What started as a trickle nearly a decade ago, with two young English players attempting to revive their dreams, now sees a stream of about 30 young players from EFL clubs head to Sweden each year.
Football's last chance saloon - the Britons keeping their dreams alive in Sweden
The success story of Ostersunds FK and their intrepid coach, former York City winger Graham Potter, has been well reported but there is a wider story to be told involving British players dotted across Sweden, at all levels of the game.
Three of Potter's squad, Jamie Hopcutt, Doug Bergqvist and Andrew Mills, were all also part of a scheme managed by League Football Education (LFE) to give discarded players a second chance overseas.
Funded through Erasmus+, LFE sends players across the North Sea to effectively take up extended trial periods of 12 weeks with Swedish clubs.
Remarkably for players discarded by clubs in the UK, over 35% of those that go to Scandinavia have earned professional contracts in the past five years.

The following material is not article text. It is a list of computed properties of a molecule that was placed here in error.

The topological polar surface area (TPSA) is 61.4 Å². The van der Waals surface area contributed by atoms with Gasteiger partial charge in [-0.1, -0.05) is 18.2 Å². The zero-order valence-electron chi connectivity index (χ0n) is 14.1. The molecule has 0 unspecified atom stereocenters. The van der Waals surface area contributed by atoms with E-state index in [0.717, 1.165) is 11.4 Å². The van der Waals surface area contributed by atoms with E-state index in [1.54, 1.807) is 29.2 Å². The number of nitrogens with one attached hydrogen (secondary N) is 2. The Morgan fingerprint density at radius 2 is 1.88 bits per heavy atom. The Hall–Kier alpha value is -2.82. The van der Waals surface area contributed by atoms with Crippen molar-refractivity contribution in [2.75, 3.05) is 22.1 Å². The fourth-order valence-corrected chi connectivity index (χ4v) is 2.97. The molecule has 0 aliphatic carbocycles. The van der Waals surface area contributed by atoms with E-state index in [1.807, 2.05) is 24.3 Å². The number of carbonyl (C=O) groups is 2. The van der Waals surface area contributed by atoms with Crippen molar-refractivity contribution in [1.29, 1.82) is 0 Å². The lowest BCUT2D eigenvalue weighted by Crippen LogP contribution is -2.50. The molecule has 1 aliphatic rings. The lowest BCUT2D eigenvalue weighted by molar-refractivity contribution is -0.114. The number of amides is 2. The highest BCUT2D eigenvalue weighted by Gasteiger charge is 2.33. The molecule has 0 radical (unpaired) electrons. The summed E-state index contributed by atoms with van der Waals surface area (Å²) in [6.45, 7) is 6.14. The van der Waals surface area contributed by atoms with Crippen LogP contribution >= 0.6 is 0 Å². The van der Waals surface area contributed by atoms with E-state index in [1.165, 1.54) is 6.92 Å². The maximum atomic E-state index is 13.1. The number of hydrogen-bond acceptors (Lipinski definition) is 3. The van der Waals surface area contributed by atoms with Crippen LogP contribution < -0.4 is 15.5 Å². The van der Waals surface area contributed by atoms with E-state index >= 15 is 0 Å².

These are players let go by the likes of AFC Wimbledon, Doncaster Rovers, Fleetwood, MK Dons and Wolverhampton Wanderers, to name a few - with LFE estimating that 50-60 British players are still out there.
The programme has prospered so much that LFE recently started a similar initiative in Spain working with Getafe.
Into the football wilderness
Far from being parachuted into Sweden's top divisions and the big city clubs in Stockholm, Malmo or Gothenburg, most have found themselves in more obscure surroundings.
Take Toby Davis, one of the first two players to make the jump, in 2008. He joined Umea, based in the north of the country and residing in Division One, the third tier, situated below the Allsvenskan and Superettan.
Others have found themselves as far down as Division Six - equivalent to the Evo-Stik Premier League (North and South) - located in places where the population totals the hundreds not the thousands.
The destination of Ytterhogdal is one striking example. At last count it had less than 600 inhabitants but it has welcomed 20 players in the past four years alone.
Remote also applies to IF Gottne, another long-term partner of LFE. The club, based in a village about 20 minutes drive from the Baltic port of Ornskoldsvik, has risen from Division Six to Division Two with help from its English imports.